Hough A. Musically expressed theology, and the golden age of Martin Luther's Reformation. [Internet] [Masters thesis]. University of Victoria; 2011. [cited 2020 Jun 05]. Available from: http://hdl.handle.net/1828/3485.

Council of Science Editors:

Hough A. Musically expressed theology, and the golden age of Martin Luther's Reformation. [Masters Thesis]. University of Victoria; 2011. Available from: http://hdl.handle.net/1828/3485


University of Victoria

2. Dove, Stephen. The reconstruction of pharmacist authority in British Columbia, 1965-1968.

Degree: Dept. of History, 2010, University of Victoria

Despite extensive research on the history of medicine, little has been written on the role played by pharmacists. The diminished demand for compounding services that accompanied the explosion of manufactured pharmaceuticals after World War II left pharmacists over educated and underutilized. This study demonstrates how British Columbia pharmacists reconstructed their professional authority in the 1960s through the formation of a Pharmacy Planning Commission, a process that pre-dated and influenced other jurisdictions. Examination of the archives of the College of Pharmacists of British Columbia reveals that pharmacists overcame ethical restrictions, adopted clinically focussed education and increased accessibility to facilitate a role as consultant to the public on non-prescription medications. The addition of prescription drug counselling and an increased role as drug consultants to physicians allowed British Columbia pharmacists the authority to claim a core competency as drug information experts. Advisors/Committee Members: Hammond, Mitchell Love (supervisor).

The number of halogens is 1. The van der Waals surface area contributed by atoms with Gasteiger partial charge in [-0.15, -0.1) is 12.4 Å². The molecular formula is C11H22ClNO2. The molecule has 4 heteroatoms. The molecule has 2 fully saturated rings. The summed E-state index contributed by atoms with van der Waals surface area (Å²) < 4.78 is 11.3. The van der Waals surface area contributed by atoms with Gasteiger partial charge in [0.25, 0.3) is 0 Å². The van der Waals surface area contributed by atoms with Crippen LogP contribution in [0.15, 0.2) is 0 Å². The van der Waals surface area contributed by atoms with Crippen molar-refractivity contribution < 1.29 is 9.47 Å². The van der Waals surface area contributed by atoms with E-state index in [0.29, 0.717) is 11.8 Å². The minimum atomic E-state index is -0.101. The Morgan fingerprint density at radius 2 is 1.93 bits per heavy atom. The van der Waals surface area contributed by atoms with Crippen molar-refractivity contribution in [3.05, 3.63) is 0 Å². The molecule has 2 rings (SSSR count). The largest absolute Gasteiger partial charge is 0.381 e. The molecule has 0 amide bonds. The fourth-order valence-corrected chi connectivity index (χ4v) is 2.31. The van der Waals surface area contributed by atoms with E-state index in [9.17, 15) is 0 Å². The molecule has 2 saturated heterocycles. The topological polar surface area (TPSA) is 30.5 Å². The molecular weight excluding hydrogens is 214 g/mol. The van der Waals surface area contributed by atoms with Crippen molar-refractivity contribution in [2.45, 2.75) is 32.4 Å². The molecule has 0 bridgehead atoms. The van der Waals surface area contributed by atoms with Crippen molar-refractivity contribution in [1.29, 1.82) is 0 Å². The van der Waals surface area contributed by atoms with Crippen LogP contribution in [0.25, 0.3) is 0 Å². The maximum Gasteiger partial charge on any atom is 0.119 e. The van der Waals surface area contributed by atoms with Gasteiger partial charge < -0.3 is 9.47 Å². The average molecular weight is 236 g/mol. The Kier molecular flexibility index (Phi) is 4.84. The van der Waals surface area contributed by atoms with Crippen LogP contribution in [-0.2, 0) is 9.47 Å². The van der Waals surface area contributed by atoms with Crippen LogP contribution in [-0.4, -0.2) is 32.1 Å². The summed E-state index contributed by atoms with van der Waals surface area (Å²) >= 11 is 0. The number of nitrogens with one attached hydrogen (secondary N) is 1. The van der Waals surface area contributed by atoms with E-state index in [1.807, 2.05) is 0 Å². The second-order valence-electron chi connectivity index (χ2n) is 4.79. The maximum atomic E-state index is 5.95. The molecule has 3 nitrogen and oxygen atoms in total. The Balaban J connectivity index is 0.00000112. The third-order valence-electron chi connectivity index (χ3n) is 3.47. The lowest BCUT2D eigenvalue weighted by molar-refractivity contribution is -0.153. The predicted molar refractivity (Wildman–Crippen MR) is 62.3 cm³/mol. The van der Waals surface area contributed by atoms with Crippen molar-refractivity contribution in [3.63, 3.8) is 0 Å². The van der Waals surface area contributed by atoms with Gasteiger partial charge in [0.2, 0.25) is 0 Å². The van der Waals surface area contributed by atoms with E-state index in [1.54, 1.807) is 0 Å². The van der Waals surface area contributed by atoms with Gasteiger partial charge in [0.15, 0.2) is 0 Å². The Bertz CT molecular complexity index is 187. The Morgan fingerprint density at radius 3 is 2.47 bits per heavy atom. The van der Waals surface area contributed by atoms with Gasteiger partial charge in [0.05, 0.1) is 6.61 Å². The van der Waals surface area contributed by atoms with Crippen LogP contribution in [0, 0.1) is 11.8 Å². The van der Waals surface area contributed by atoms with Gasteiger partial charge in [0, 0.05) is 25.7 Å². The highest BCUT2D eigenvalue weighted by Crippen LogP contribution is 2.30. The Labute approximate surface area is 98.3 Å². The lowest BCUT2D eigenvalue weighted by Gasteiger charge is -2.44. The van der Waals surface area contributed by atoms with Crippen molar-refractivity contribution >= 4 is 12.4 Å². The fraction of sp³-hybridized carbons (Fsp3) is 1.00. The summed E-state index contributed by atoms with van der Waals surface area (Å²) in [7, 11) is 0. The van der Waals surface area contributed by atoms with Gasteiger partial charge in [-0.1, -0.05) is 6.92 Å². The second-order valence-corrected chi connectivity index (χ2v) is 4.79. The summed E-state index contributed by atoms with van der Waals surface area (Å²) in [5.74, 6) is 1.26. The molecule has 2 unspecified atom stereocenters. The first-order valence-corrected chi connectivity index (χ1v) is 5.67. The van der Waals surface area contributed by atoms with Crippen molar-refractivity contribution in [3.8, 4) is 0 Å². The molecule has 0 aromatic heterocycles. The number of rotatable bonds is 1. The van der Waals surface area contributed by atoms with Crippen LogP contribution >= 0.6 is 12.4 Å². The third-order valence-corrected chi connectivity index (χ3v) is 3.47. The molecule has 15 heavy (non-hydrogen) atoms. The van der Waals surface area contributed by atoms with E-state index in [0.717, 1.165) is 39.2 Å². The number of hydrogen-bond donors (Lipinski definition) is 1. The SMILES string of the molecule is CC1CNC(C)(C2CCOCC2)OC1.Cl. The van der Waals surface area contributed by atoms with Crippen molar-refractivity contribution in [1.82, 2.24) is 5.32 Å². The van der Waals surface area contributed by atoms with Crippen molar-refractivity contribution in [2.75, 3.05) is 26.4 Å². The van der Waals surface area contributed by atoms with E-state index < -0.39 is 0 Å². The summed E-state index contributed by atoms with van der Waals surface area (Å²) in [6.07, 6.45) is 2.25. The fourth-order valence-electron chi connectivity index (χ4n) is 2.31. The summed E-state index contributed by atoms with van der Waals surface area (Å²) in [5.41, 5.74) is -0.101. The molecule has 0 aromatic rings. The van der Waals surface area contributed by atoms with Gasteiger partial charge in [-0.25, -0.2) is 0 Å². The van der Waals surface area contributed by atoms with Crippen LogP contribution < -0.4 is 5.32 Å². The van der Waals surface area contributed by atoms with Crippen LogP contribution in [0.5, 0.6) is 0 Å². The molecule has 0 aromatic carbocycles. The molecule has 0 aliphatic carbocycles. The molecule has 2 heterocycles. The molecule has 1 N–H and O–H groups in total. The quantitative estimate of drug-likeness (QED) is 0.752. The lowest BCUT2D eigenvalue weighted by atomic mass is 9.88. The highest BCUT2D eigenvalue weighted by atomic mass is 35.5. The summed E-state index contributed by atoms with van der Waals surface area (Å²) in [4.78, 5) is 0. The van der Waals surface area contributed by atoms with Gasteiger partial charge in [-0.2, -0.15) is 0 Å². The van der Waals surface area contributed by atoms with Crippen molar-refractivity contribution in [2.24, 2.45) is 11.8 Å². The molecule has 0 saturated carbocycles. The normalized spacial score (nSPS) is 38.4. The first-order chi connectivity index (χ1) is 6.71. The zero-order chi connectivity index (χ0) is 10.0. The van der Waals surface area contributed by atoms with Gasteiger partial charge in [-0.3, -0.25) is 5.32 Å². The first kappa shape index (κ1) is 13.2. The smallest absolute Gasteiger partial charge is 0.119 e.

Subjects/Keywords: Pharmacy; Pharmacist; Professionalization; ethics; medical; authority; UVic Subject Index::Humanities and Social Sciences::History::Canada – History; UVic Subject Index::Sciences and Engineering::Health Sciences::Pharmacology

Record DetailsSimilar RecordsGoogle PlusoneFacebookTwitterCiteULikeMendeleyreddit

APA · Chicago · MLA · Vancouver · CSE | Export to Zotero / EndNote / Reference Manager

APA (6th Edition):

Dove, S. (2010). The reconstruction of pharmacist authority in British Columbia, 1965-1968. (Masters Thesis). University of Victoria. Retrieved from http://hdl.handle.net/1828/2954

Chicago Manual of Style (16th Edition):

Dove, Stephen. “The reconstruction of pharmacist authority in British Columbia, 1965-1968.” 2010. Masters Thesis, University of Victoria. Accessed June 05, 2020. http://hdl.handle.net/1828/2954.

MLA Handbook (7th Edition):

Dove, Stephen. “The reconstruction of pharmacist authority in British Columbia, 1965-1968.” 2010. Web. 05 Jun 2020.

Vancouver:

Dove S. The reconstruction of pharmacist authority in British Columbia, 1965-1968. [Internet] [Masters thesis]. University of Victoria; 2010. [cited 2020 Jun 05]. Available from: http://hdl.handle.net/1828/2954.

Council of Science Editors:

Dove S. The reconstruction of pharmacist authority in British Columbia, 1965-1968. [Masters Thesis]. University of Victoria; 2010. Available from: http://hdl.handle.net/1828/2954

.